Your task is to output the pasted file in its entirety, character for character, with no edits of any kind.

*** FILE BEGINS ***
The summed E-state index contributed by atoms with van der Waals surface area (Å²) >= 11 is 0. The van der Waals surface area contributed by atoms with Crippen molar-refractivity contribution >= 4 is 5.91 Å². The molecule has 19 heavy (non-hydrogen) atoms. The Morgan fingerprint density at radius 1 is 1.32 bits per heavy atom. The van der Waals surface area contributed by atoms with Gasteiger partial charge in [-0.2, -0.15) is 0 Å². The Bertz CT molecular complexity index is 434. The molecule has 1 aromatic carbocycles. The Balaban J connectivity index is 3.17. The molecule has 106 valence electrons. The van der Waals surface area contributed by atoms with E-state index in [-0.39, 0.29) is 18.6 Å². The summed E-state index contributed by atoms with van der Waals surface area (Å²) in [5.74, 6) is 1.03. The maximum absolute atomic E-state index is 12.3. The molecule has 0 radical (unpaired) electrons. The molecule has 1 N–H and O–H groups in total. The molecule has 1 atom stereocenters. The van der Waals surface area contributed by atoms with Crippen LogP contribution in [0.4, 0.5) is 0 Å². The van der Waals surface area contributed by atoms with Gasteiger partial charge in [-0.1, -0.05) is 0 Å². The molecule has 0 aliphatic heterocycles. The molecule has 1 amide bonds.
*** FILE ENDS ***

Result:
The summed E-state index contributed by atoms with van der Waals surface area (Å²) >= 11 is 0. The van der Waals surface area contributed by atoms with Crippen molar-refractivity contribution >= 4 is 5.91 Å². The molecule has 19 heavy (non-hydrogen) atoms. The Morgan fingerprint density at radius 1 is 1.32 bits per heavy atom. The van der Waals surface area contributed by atoms with Gasteiger partial charge in [-0.2, -0.15) is 0 Å². The Bertz CT molecular complexity index is 434. The molecule has 1 aromatic carbocycles. The Balaban J connectivity index is 3.17. The molecule has 106 valence electrons. The van der Waals surface area contributed by atoms with E-state index in [-0.39, 0.29) is 18.6 Å². The summed E-state index contributed by atoms with van der Waals surface area (Å²) in [5.74, 6) is 1.03. The maximum absolute atomic E-state index is 12.3. The molecule has 0 radical (unpaired) electrons. The molecule has 1 N–H and O–H groups in total. The molecule has 1 atom stereocenters. The van der Waals surface area contributed by atoms with Crippen LogP contribution in [0.4, 0.5) is 0 Å². The van der Waals surface area contributed by atoms with Gasteiger partial charge in [-0.1, -0.05) is 0 Å². The molecule has 0 aliphatic heterocycles. The molecule has 1 amide bonds.